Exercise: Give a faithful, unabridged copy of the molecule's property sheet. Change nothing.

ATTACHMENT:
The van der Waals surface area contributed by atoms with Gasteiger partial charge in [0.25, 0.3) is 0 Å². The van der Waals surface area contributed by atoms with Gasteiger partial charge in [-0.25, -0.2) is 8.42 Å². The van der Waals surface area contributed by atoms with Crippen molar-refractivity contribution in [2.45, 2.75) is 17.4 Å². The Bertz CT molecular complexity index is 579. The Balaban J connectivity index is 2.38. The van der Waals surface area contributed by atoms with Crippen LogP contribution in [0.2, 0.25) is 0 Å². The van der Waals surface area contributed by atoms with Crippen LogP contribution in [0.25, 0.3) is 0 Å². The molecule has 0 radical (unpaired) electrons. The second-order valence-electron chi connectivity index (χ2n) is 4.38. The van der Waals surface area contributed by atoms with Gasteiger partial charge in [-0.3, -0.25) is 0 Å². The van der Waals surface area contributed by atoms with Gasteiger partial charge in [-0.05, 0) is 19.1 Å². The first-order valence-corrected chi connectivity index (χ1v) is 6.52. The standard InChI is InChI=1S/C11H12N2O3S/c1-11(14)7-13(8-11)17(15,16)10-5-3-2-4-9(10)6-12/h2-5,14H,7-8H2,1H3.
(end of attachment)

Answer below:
The van der Waals surface area contributed by atoms with Gasteiger partial charge in [0.25, 0.3) is 0 Å². The van der Waals surface area contributed by atoms with Gasteiger partial charge in [-0.25, -0.2) is 8.42 Å². The van der Waals surface area contributed by atoms with Crippen molar-refractivity contribution in [2.45, 2.75) is 17.4 Å². The Bertz CT molecular complexity index is 579. The Balaban J connectivity index is 2.38. The van der Waals surface area contributed by atoms with Crippen LogP contribution in [0.2, 0.25) is 0 Å². The van der Waals surface area contributed by atoms with Crippen LogP contribution in [0.25, 0.3) is 0 Å². The molecule has 0 radical (unpaired) electrons. The second-order valence-electron chi connectivity index (χ2n) is 4.38. The van der Waals surface area contributed by atoms with Gasteiger partial charge in [-0.3, -0.25) is 0 Å². The van der Waals surface area contributed by atoms with Gasteiger partial charge in [-0.05, 0) is 19.1 Å². The first-order valence-corrected chi connectivity index (χ1v) is 6.52. The standard InChI is InChI=1S/C11H12N2O3S/c1-11(14)7-13(8-11)17(15,16)10-5-3-2-4-9(10)6-12/h2-5,14H,7-8H2,1H3.